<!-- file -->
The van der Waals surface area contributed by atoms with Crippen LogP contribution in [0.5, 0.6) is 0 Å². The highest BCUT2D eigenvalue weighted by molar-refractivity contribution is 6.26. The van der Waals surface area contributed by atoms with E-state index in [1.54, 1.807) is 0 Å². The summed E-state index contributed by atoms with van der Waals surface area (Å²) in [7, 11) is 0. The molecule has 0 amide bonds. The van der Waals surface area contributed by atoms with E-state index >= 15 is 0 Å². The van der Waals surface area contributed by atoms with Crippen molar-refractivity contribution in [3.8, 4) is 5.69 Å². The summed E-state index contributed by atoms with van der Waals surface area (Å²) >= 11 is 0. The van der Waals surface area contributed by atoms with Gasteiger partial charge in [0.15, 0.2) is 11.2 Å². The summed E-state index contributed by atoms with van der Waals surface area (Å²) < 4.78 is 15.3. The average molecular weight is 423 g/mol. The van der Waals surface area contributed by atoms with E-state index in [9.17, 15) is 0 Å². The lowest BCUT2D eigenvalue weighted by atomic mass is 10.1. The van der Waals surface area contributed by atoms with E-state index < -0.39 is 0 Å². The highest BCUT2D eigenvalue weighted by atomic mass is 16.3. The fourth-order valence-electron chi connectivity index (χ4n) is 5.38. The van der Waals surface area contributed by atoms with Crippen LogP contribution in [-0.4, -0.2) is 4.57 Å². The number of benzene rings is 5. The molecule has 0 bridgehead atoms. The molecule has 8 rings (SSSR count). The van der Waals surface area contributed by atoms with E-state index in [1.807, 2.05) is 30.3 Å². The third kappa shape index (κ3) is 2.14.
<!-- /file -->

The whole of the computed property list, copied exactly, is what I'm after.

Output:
The van der Waals surface area contributed by atoms with Crippen LogP contribution in [0.5, 0.6) is 0 Å². The highest BCUT2D eigenvalue weighted by molar-refractivity contribution is 6.26. The van der Waals surface area contributed by atoms with E-state index in [1.54, 1.807) is 0 Å². The summed E-state index contributed by atoms with van der Waals surface area (Å²) in [7, 11) is 0. The molecule has 0 amide bonds. The van der Waals surface area contributed by atoms with E-state index >= 15 is 0 Å². The van der Waals surface area contributed by atoms with Crippen molar-refractivity contribution in [3.8, 4) is 5.69 Å². The summed E-state index contributed by atoms with van der Waals surface area (Å²) >= 11 is 0. The van der Waals surface area contributed by atoms with Gasteiger partial charge in [0.15, 0.2) is 11.2 Å². The summed E-state index contributed by atoms with van der Waals surface area (Å²) < 4.78 is 15.3. The average molecular weight is 423 g/mol. The van der Waals surface area contributed by atoms with E-state index in [9.17, 15) is 0 Å². The lowest BCUT2D eigenvalue weighted by atomic mass is 10.1. The van der Waals surface area contributed by atoms with E-state index < -0.39 is 0 Å². The highest BCUT2D eigenvalue weighted by atomic mass is 16.3. The fourth-order valence-electron chi connectivity index (χ4n) is 5.38. The van der Waals surface area contributed by atoms with Crippen LogP contribution in [-0.4, -0.2) is 4.57 Å². The number of benzene rings is 5. The molecule has 0 bridgehead atoms. The molecule has 8 rings (SSSR count). The van der Waals surface area contributed by atoms with E-state index in [1.807, 2.05) is 30.3 Å². The third kappa shape index (κ3) is 2.14.